Turning a cannon barrel

by John

Today the exterior surface of the model 1779 naval cannon barrel was turned.

The piece of brass material weighed 5.1kg, was 300mm long and 50.8mm diameter.

I had used Loctite to glue a spigott in the bore, to provide a center and a driving diameter which the small CNC lathe would accept.

Although the lathe was nominally 300m between centres, the toolpost would move only about 200mm.  So the turning had to be accomplished by turning the cannon mouth end first, and then reversing the workpiece to turn the breech end.

The CNC lathe, owned by Bob Julian,  is about 30 years old, and it came out of a school.  In the course of this  job, it seemed to progressively free up, making us suspect that this is possibly the first time it has ever been seriously used.

The lathe electronics had been replaced by Stuart Tankard to use Mach3.  The G codes were generated by Stuart’s program “Ezilathe”, which is available as a free download on “CNC Zone”.   It is an excellent CNC lathe program, and I thoroughly recommend it.

I will eventually post some videos of the turning progress, but my Oz internet connection is so slow, that for the moment I will post photos only.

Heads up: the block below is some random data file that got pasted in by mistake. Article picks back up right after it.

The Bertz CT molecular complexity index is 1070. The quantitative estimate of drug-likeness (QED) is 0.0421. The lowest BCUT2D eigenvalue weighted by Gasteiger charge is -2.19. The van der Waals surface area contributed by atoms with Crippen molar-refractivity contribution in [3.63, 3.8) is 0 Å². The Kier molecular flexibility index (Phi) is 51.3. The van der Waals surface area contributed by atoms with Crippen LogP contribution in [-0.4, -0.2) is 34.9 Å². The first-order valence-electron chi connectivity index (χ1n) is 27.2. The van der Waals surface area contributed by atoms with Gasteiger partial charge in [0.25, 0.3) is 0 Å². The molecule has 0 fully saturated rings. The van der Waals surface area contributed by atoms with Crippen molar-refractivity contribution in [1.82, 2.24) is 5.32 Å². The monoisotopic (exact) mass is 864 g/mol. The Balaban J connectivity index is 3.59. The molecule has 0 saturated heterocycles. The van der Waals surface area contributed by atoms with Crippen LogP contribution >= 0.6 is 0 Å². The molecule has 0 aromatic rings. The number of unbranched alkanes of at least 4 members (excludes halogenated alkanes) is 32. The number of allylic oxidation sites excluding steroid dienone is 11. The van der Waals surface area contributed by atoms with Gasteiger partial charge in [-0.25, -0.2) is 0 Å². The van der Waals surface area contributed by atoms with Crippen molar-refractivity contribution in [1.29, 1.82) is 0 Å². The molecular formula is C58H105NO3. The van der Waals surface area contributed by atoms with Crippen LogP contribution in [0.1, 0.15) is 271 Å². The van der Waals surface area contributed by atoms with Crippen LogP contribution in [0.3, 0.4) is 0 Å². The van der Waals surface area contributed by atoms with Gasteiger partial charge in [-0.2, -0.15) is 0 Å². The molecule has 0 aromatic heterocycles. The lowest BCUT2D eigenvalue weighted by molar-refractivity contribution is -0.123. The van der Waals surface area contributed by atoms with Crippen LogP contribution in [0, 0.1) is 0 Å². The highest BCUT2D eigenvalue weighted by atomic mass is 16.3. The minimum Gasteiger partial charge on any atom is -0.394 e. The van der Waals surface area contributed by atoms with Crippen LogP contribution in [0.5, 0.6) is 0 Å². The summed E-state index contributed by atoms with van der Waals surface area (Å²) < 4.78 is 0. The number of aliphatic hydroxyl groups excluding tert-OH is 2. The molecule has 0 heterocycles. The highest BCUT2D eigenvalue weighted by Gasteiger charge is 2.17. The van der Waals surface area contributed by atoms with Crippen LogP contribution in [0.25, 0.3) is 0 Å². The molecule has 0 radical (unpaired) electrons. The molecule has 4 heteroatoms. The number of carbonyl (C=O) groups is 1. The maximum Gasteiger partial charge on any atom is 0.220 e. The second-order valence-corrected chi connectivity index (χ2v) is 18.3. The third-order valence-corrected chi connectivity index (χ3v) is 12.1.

I started by turning a piece of rubbishy pine as a test.

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That’s me, watching carefully.  Later we installed the swarf cover.

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The metal turning lathe does not miss a beat chomping through wood.  These are the roughing cuts.  F300mm/min, S800/min.

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The Mach3 picture of progress.

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The finished distal half of the cannon barrel in pine.  If I stuff up the brass version at least I can have a wooden barrel. 

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Roughing the barrel in brass.  1mm cuts, feed 100mm/min.  It took almost 50 minutes for this section, and about 15 minutes for the breech section.

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The barrel mouth.  No gouging resulting from the 22 degree HSS cutter.

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Finish was quite good.  Will require minimal polishing with ScotchBrite.

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The workpiece was reversed in the lathe, the Z zero carefully set, the X unchanged, and the breech end turned.

The starting weight was 5.1kg.  The end weight, including the spigott was 2.9kg.  So at least 2kg of brass swarf, most of which I swept up and saved for possible future use.

Next to machine the trunions and some silver soldering.